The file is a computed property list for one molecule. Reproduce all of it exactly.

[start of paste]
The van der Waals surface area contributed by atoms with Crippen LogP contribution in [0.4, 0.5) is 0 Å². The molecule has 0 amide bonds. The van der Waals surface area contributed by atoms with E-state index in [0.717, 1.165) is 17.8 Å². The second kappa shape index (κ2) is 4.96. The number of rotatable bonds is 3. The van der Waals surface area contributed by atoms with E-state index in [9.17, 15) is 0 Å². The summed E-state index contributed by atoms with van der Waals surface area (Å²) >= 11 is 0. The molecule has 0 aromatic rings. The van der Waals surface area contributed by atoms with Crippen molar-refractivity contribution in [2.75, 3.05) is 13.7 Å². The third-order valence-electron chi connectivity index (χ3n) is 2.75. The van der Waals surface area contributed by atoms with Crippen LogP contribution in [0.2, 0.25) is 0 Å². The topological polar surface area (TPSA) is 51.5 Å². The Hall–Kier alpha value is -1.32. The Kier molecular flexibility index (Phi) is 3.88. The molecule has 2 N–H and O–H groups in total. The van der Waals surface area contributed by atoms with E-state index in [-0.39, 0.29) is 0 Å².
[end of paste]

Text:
The van der Waals surface area contributed by atoms with Crippen LogP contribution in [0.4, 0.5) is 0 Å². The molecule has 0 amide bonds. The van der Waals surface area contributed by atoms with E-state index in [0.717, 1.165) is 17.8 Å². The second kappa shape index (κ2) is 4.96. The number of rotatable bonds is 3. The van der Waals surface area contributed by atoms with E-state index in [9.17, 15) is 0 Å². The summed E-state index contributed by atoms with van der Waals surface area (Å²) >= 11 is 0. The molecule has 0 aromatic rings. The van der Waals surface area contributed by atoms with Crippen molar-refractivity contribution in [2.75, 3.05) is 13.7 Å². The third-order valence-electron chi connectivity index (χ3n) is 2.75. The van der Waals surface area contributed by atoms with Crippen LogP contribution in [0.2, 0.25) is 0 Å². The topological polar surface area (TPSA) is 51.5 Å². The Hall–Kier alpha value is -1.32. The Kier molecular flexibility index (Phi) is 3.88. The molecule has 2 N–H and O–H groups in total. The van der Waals surface area contributed by atoms with E-state index in [-0.39, 0.29) is 0 Å².